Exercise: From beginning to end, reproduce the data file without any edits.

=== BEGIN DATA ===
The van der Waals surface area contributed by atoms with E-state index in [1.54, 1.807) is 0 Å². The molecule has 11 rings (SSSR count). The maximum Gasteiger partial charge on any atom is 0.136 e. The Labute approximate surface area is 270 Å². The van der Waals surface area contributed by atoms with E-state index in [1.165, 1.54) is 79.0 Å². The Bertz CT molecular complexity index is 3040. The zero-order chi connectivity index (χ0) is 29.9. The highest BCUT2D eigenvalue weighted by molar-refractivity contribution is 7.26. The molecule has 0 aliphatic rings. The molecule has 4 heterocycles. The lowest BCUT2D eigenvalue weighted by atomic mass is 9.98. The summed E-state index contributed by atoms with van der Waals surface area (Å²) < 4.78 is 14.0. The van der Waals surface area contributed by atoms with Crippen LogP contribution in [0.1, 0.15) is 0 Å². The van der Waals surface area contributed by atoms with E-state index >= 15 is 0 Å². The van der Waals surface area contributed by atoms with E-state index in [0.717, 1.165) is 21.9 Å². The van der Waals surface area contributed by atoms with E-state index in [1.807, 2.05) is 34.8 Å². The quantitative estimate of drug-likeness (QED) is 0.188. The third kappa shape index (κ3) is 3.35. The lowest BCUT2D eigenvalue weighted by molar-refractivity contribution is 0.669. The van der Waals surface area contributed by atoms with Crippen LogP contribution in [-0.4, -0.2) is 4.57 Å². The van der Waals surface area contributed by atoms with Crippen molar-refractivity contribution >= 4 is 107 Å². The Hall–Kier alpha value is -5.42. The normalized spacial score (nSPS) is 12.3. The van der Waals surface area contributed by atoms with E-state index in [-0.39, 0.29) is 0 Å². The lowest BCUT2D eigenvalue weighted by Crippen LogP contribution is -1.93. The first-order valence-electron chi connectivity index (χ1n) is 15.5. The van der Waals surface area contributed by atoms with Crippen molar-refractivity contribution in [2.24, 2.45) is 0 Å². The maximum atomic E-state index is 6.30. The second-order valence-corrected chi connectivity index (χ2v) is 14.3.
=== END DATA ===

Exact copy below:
The van der Waals surface area contributed by atoms with E-state index in [1.54, 1.807) is 0 Å². The molecule has 11 rings (SSSR count). The maximum Gasteiger partial charge on any atom is 0.136 e. The Labute approximate surface area is 270 Å². The van der Waals surface area contributed by atoms with E-state index in [1.165, 1.54) is 79.0 Å². The Bertz CT molecular complexity index is 3040. The zero-order chi connectivity index (χ0) is 29.9. The highest BCUT2D eigenvalue weighted by molar-refractivity contribution is 7.26. The molecule has 0 aliphatic rings. The molecule has 4 heterocycles. The lowest BCUT2D eigenvalue weighted by atomic mass is 9.98. The summed E-state index contributed by atoms with van der Waals surface area (Å²) < 4.78 is 14.0. The van der Waals surface area contributed by atoms with Crippen LogP contribution in [0.1, 0.15) is 0 Å². The van der Waals surface area contributed by atoms with E-state index >= 15 is 0 Å². The van der Waals surface area contributed by atoms with E-state index in [0.717, 1.165) is 21.9 Å². The van der Waals surface area contributed by atoms with E-state index in [1.807, 2.05) is 34.8 Å². The quantitative estimate of drug-likeness (QED) is 0.188. The third kappa shape index (κ3) is 3.35. The lowest BCUT2D eigenvalue weighted by molar-refractivity contribution is 0.669. The van der Waals surface area contributed by atoms with Crippen LogP contribution in [-0.4, -0.2) is 4.57 Å². The van der Waals surface area contributed by atoms with Crippen molar-refractivity contribution >= 4 is 107 Å². The Hall–Kier alpha value is -5.42. The normalized spacial score (nSPS) is 12.3. The van der Waals surface area contributed by atoms with E-state index in [-0.39, 0.29) is 0 Å². The lowest BCUT2D eigenvalue weighted by Crippen LogP contribution is -1.93. The first-order valence-electron chi connectivity index (χ1n) is 15.5. The van der Waals surface area contributed by atoms with Crippen molar-refractivity contribution in [2.24, 2.45) is 0 Å². The maximum atomic E-state index is 6.30. The second-order valence-corrected chi connectivity index (χ2v) is 14.3.